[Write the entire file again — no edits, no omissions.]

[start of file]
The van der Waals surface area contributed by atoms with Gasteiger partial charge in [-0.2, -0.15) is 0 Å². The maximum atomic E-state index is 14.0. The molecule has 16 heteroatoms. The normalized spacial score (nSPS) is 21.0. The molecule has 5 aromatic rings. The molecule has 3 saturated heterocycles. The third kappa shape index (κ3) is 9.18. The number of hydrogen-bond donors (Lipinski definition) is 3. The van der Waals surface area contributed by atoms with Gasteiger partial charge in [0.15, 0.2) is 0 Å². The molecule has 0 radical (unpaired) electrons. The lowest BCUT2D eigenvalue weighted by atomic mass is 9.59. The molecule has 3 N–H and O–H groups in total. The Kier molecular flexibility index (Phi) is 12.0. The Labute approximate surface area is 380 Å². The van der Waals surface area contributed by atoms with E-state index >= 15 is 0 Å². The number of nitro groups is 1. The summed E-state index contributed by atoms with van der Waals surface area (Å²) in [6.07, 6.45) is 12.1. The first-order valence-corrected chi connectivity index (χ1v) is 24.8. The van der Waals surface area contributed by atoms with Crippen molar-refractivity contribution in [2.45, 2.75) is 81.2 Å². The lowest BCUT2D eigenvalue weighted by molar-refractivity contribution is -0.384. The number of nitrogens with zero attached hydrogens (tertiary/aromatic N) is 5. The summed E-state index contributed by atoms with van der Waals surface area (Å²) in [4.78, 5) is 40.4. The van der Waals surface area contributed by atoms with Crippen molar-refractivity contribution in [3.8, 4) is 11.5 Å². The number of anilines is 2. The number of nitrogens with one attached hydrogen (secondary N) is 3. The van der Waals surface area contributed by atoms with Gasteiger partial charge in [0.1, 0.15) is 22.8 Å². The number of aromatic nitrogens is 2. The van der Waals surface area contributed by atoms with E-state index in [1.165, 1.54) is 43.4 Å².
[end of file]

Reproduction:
The van der Waals surface area contributed by atoms with Gasteiger partial charge in [-0.2, -0.15) is 0 Å². The maximum atomic E-state index is 14.0. The molecule has 16 heteroatoms. The normalized spacial score (nSPS) is 21.0. The molecule has 5 aromatic rings. The molecule has 3 saturated heterocycles. The third kappa shape index (κ3) is 9.18. The number of hydrogen-bond donors (Lipinski definition) is 3. The van der Waals surface area contributed by atoms with Gasteiger partial charge in [0.15, 0.2) is 0 Å². The molecule has 0 radical (unpaired) electrons. The lowest BCUT2D eigenvalue weighted by atomic mass is 9.59. The molecule has 3 N–H and O–H groups in total. The Kier molecular flexibility index (Phi) is 12.0. The Labute approximate surface area is 380 Å². The van der Waals surface area contributed by atoms with E-state index >= 15 is 0 Å². The number of nitro groups is 1. The summed E-state index contributed by atoms with van der Waals surface area (Å²) in [6.07, 6.45) is 12.1. The first-order valence-corrected chi connectivity index (χ1v) is 24.8. The van der Waals surface area contributed by atoms with Crippen molar-refractivity contribution in [2.45, 2.75) is 81.2 Å². The lowest BCUT2D eigenvalue weighted by molar-refractivity contribution is -0.384. The number of nitrogens with zero attached hydrogens (tertiary/aromatic N) is 5. The summed E-state index contributed by atoms with van der Waals surface area (Å²) in [4.78, 5) is 40.4. The van der Waals surface area contributed by atoms with Crippen molar-refractivity contribution in [3.8, 4) is 11.5 Å². The number of anilines is 2. The number of nitrogens with one attached hydrogen (secondary N) is 3. The van der Waals surface area contributed by atoms with Gasteiger partial charge in [0.1, 0.15) is 22.8 Å². The number of aromatic nitrogens is 2. The van der Waals surface area contributed by atoms with E-state index in [1.165, 1.54) is 43.4 Å².